Hello, We just had a small growth taken off our 9 year old Doberman’s back. The biopsy came back today as malignant melanoma. We are seeing an Oncologist in two days. Zarya also has Dilated Cardiomyopathy. My Veterinarian told me about the melanoma vaccine but I don’t know the name of it. Since Zarya’s system is already compromised by the DCM I am trying to gather as much information as possible before her Oncology appt. on Thursday. I would appreciate any help or information you can give me. Right now Zarya has wonderful quality of life and has no idea she is sick. I would like to keep it that way. Quality of life is everything! I am the List Owner of a 1,000 member group on Yahoo called HealthDobes. Thank you! Louise

    • Dr. Susan Ettinger on August 10, 2012 at 9:00 am

      Sorry for the delay. I have been away. By now I assume you have met with the oncologist and are underway with the vaccine. I would not anticipate any complications of the DCM with the vaccine. Good luck and keep us updated!
      All my best, Dr Sue

  21. Victoria on July 16, 2012 at 5:49 pm

    Maria & Dr. E,

    Could you tell me more about Sadie and her procedure? My dog, Mitzi, was diagnosed with oral melanoma back in Dec. It is now July, her tumor is VERY large and has invaded the bone and is now in the nasal cavity preventing her from breathing naturally through her nose (she has been breathing through her mouth mainly) and you can tell it is starting to spred up toward her eye 🙁 We have been doing a natural holistic approach, but I’ve had enough because it clearly isn’t working, out Holistic Vet won’t even see my dog anymore because she believes there is nothing we can do now. We were offered surgery as an option back in Dec and I decided against it because of financial reasons and I believed that we could fight it naturally. Seeing where we are now, I wish we would have done the surgery. Mitzi is such a fighter, she really shouldn’t be here but she keeps fighting every day and is the strongest most determined girl I know. She is a 9 yr old labradane. Please email me at Angelshortcake88@aol.com if you can provide any assistance or advice. Is it ever too late to do surgery? How much could they remove if it is already in the bones that effect her eye, the mandibal, and her cheek?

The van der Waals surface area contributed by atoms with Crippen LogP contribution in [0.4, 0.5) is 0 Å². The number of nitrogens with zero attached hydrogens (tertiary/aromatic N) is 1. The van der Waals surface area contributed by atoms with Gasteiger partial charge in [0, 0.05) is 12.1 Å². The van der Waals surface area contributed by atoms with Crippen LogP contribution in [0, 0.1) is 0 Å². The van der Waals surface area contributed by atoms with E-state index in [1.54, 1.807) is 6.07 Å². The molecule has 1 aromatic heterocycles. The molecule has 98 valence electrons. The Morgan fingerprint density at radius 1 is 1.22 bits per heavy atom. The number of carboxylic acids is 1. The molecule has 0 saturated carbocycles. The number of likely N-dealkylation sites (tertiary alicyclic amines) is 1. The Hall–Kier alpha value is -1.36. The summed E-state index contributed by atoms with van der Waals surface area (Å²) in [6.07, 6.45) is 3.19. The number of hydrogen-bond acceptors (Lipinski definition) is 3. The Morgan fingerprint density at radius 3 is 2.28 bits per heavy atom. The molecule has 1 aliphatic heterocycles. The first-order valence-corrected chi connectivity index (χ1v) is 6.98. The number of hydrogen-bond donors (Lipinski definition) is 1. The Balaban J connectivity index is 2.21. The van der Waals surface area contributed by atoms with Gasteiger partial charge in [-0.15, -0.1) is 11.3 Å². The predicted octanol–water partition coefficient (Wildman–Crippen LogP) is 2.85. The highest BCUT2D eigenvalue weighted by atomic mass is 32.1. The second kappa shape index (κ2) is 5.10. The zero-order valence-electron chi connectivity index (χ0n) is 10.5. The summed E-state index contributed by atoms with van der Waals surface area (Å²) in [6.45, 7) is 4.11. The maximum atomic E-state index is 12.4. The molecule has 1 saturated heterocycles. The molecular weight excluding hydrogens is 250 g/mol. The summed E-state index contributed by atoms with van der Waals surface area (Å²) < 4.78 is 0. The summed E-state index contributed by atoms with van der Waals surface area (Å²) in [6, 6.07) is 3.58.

• Dr. Susan Ettinger on August 10, 2012 at 8:55 am

      Sorry to hear about Mitzi’s struggles. Unfortunately some dogs are not candidate fir surgery when the tumor is too large and/or affecting the eye region. Conventional radiation may be helpful. Melanoma protocols are often weekly for 4 weeks, so not that may overall treatments. I cannot really comment more because I have not examined her and do not know what the tumor is affecting. A CT scan is best for that. I would encourage you to make an appointment with an oncologist who can examine her adn make more specific recommendations. Good luck!
      All my best, Dr Sue

  22. kathleen on July 11, 2012 at 10:45 am

    Hi, I followed the cancer guide. My rottie was doing great. I gave her the apocaps/k9 products. I also gave her the melanoma vaccine. My rottie had melanoma on the digit. She was 3. I removed parts of the digit twice. The first part was sent to the lab. Recomendation send remove the rest of the digit. It was done. Unfortunatley my vet did not send that to the lab. I started the melanoma vaccine,. I did nto give my dog radiation too and today I regret it. I wish vets would say this has to be done. I was told it was probably not needed because the lymphnodes where clean and the lungs where clean. Anyway after finishing the vaccine all was still clean. 1 month later all was clean. But 2 months later there where 2 tumours in the lungs. We started the vaccine again. 1 month later there where 6 more tumours. This was feb 2012. June 11,2012 my baby had a seizure. She had 2 in one day. I put her on seizure medicine but she had 6 more. I was suppose to give the seizure medicine twice a day. Well after calling emergency room a few times I was told to give the medicine after each seizure plus the 2 doses. By that time my baby was wreck. I did as they asked but she was so drugged. They told me that many seizures probably means the tumour went to the brain. They could not give her a mri or cat scan because they feared she could not handle the anesthesia. So I put my baby down. I wish I gave radiation with the vaccine. She loved Dr dressler diet and took the pills easily. I hope i made the right decision.

    • Dr. Susan Ettinger on July 13, 2012 at 3:37 am

      I am so sorry for your loss and all you all went through. Hindsight is 20/20, so try not to second guess everything (I know that is hard). Radiation in general is recommended for digit melanomas if surgical margins are incomplete. The second surgery likely got clean margins. Unfortunately it sounds like the mets/spread was the issue, not the digit (which is what radiation would have focused on).
      Try to focus on all the good times shared through the years! Again so sorry for your loss.
      Dr Sue

    • Dr. Demian Dressler on July 24, 2012 at 9:43 pm

      Dear Kathleen
      You did a very good job.
      Here’s a little thing you might find useful:
      I hope these help
      Dr D

  23. Kuma and Joann on June 23, 2012 at 8:05 am